The "complex mathematical puzzle" is more of a guessing game than a math problem. Miners are not actually ‘solving’  a problem, but rather guessing answers until they get a number below a certain threshold. SHA-256 is a function, meaning it is given an input, and it returns a pseudo-random output. In the case of SHA-256, it is given a string of information, and it returns a 256-bit integer. This integer can be interpreted as a hash, which is a string of letters and numbers. For Bitcoin in particular, there is a certain number threshold that a hash must be below in order for it to be a solution. What a miner must do is use the transaction data stored in a new block, and insert it as an input into SHA-256, and receive a number below the current threshold. 

SHA-256 is not entirely random, so if we input the transaction data into SHA-256 multiple times, we will receive the same output multiple times. The probability of that output being below the desired threshold is extremely low. To circumvent this, the transaction data is combined with a ‘nonce’ (number-used-only-once), which is a random 32-digit integer. A miner combines the transaction data and a random nonce, and submits it as input. SHA-256 will then return a 256-bit integer. If that integer is below whatever the threshold value is, the miner wins the right to make a block and receive the award. If it is not below the threshold, the miner moves on to the next nonce. Miners continue plugging in the transaction data and random nonces until SHA-256 returns a number below the threshold.

SHA-256 is meant to be a one-way function, so finding the inverse is not possible. As such, the only way to find a desired hash is to use the brute force method (guessing until you are correct). The total number of possible hashes is 2^256 (2 choices for each of 256 bits). Given that there are so many options, miners need an enormous amount of computing power to guess below the threshold in a timely manner. To sum it up, miners are trying to find a nonce such that: SHA256(nonce + transaction data) < threshold.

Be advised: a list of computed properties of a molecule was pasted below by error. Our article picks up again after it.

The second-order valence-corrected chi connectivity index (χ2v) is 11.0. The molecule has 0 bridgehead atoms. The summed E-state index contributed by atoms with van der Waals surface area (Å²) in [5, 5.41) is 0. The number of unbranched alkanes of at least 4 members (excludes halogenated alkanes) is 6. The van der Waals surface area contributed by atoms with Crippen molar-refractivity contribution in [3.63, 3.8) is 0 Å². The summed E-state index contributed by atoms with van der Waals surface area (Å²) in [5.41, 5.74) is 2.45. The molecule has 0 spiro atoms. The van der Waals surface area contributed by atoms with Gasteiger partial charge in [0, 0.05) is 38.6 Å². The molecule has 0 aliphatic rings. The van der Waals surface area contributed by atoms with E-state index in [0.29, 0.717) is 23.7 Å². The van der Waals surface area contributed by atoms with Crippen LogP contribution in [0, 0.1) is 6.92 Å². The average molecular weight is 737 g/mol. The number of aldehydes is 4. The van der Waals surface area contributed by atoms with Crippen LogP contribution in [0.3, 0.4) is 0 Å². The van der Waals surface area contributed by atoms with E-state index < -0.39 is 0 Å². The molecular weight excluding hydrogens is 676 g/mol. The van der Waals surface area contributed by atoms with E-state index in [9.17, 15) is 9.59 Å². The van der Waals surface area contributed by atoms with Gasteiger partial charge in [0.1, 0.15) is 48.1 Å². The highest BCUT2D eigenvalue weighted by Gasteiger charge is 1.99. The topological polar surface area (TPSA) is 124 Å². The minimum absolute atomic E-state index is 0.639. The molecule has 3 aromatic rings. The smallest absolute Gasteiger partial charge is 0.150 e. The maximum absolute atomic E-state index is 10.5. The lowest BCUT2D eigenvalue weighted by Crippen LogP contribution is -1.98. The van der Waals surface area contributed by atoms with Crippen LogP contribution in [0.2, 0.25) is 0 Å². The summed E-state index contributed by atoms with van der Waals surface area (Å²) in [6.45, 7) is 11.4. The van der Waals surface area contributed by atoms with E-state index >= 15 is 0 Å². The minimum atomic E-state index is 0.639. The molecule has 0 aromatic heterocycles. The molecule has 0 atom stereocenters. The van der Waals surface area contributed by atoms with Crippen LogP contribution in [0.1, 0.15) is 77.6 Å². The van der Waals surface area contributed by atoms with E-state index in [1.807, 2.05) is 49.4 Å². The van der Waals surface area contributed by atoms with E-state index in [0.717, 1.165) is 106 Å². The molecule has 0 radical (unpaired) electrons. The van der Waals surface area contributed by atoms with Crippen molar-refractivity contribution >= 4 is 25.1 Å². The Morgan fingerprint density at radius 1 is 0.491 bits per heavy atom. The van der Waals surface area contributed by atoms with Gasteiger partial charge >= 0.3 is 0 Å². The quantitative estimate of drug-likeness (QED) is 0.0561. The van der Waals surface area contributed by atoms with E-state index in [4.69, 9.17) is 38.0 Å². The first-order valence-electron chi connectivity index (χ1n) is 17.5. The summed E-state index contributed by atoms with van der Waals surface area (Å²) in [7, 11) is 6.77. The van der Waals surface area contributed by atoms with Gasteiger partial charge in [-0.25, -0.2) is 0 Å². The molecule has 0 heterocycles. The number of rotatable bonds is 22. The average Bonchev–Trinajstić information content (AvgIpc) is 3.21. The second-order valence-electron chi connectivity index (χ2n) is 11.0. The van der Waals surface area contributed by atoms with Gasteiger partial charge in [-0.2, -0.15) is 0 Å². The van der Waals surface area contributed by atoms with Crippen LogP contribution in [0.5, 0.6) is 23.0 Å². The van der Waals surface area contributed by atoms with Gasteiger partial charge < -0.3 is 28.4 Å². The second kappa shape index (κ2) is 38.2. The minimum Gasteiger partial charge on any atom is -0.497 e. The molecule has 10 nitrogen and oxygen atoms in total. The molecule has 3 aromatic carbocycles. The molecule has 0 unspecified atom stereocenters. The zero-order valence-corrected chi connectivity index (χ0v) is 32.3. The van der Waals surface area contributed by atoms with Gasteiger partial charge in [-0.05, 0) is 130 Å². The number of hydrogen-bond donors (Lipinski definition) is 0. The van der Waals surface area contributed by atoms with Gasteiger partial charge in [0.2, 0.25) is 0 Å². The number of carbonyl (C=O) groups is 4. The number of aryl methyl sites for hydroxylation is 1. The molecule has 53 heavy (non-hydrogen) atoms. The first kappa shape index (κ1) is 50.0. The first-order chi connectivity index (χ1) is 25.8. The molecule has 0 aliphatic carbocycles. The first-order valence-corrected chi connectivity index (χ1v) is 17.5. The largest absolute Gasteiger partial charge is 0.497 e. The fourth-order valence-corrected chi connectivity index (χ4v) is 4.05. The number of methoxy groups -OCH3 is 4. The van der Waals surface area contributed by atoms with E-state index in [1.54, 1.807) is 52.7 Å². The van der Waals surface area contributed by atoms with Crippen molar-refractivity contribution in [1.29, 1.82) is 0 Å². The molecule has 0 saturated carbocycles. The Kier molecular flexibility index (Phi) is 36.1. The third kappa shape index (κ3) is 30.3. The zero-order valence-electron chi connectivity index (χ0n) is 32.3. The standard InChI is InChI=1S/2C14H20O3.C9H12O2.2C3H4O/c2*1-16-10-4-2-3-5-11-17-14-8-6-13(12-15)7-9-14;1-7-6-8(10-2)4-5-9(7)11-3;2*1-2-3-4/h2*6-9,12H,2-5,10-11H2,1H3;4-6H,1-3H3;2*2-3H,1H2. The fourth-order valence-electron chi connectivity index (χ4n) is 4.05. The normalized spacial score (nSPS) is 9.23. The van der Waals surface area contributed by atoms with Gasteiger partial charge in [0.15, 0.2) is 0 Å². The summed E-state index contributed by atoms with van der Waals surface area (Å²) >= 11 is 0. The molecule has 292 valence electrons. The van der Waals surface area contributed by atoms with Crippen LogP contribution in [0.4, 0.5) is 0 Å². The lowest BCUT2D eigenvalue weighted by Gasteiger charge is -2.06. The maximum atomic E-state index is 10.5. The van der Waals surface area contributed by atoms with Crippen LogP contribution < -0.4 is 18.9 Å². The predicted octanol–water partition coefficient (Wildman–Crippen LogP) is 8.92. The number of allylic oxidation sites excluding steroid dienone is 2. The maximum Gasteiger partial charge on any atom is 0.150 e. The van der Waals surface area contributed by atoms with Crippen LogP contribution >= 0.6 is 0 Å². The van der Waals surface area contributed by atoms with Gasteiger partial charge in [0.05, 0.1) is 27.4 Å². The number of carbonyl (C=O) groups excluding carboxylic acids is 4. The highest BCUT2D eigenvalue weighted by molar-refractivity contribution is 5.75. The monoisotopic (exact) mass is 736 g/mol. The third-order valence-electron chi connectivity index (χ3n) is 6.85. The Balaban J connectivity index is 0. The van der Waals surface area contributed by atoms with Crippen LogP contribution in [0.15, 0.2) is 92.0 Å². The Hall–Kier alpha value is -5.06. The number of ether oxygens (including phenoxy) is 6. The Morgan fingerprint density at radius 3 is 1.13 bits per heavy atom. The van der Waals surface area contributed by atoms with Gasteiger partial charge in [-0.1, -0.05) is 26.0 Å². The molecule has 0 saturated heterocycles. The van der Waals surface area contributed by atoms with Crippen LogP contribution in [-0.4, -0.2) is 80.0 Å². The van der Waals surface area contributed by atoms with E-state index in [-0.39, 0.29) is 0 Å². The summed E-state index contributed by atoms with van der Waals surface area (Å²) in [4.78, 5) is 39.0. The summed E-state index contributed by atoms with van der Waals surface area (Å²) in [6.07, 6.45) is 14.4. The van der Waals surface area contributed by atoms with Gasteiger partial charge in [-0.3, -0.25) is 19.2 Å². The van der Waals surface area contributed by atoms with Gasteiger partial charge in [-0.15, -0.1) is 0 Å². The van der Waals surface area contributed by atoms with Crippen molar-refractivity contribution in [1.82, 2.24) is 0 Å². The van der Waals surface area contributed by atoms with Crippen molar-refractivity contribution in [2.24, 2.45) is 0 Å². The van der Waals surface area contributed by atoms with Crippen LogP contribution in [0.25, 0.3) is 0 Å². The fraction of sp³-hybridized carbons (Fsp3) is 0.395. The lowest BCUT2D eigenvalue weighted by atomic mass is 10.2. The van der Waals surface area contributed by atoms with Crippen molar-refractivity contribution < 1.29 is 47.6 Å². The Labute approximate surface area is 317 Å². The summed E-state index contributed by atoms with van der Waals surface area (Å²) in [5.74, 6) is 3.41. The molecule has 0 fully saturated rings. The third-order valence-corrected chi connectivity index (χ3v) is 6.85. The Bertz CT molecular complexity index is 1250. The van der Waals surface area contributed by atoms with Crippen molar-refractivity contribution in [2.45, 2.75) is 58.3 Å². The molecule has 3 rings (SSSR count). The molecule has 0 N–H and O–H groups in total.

Proof of Stake

Proof of stake is another very important consensus mechanism implemented by Cardano, Solana, and Avalanche, and soon Ethereum. Proof of Stake is also meant to remediate many of the potential problems with Proof of Work. To explain Proof of Stake, we will follow the soon-to-be-implemented version of the mechanism employed by Ethereum. In a general sense, validators put cryptocurrency as collateral for bad behavior, and then are permissioned as a node in the network. They are then tasked with approving new blocks and occasionally adding new blocks based on the size of their stake. As a reward for their commitment, they are given the native cryptocurrency, with the amount being based on the size of the stake. For Ethereum, a user becomes a validator by depositing 32 ETH into a smart contract. The new validator joins an activation queue, and, upon being activated, begins receiving block candidates from other nodes. The validator runs the transaction, ensures it is valid, then sends a vote of attestation (in favor) for adding the block across the network. Every 12 seconds, a validator is randomly chosen to propose a new block containing transaction data. A group of validators to validate the block is simultaneously chosen. The group provides their votes of attestation, and then the block is added.


A transaction is labeled as finalized when it is part of an approved block. To revert a finalized block, a hacker must commit to losing at least one third of all staked Ether ($10 billion+ USD). Finality is maintained by two-thirds of the network, so a hacker could vote against finality using one-third of the network. However, as long as a finalized block remains challenged, the amount of Ether staked by the challenging validators will slowly be burned. This decreases the total amount of staked Ether, thus giving the majority a larger percentage of the network until they cross the two-thirds threshold.

There are three types of bad behavior that the network automatically monitors and potentially punishes. If a user does not validate a block when called upon (‘laziness’), they miss out on a potential Ether reward. The other two forms of bad behavior are submitting contradictory attestations for a block, or submitting multiple block proposals when called upon to submit one block. For these two actions, an amount of Ethereum is slashed based on the amount of simultaneous bad behavior in the network (correlation penalty). There is a positive correlation between bad behavior and burned Ether because hackers need a large stake in the network to have an impact. Thus, if a hacker acts up in the network all at once, an enormous amount of their Ether will be burned, resulting in a huge financial loss.

As with Proof of Work, there is the risk of a 51% attack. In order for a hacker to mount such an attack, they would need to own 51% or more of staked Ether (around $15 billion USD). The non-compromised nodes have methods of counter-attack, such as running a smaller fork. If such an attacker were to fail in taking over the network, they would face an enormous financial loss, making it a poor risk to take.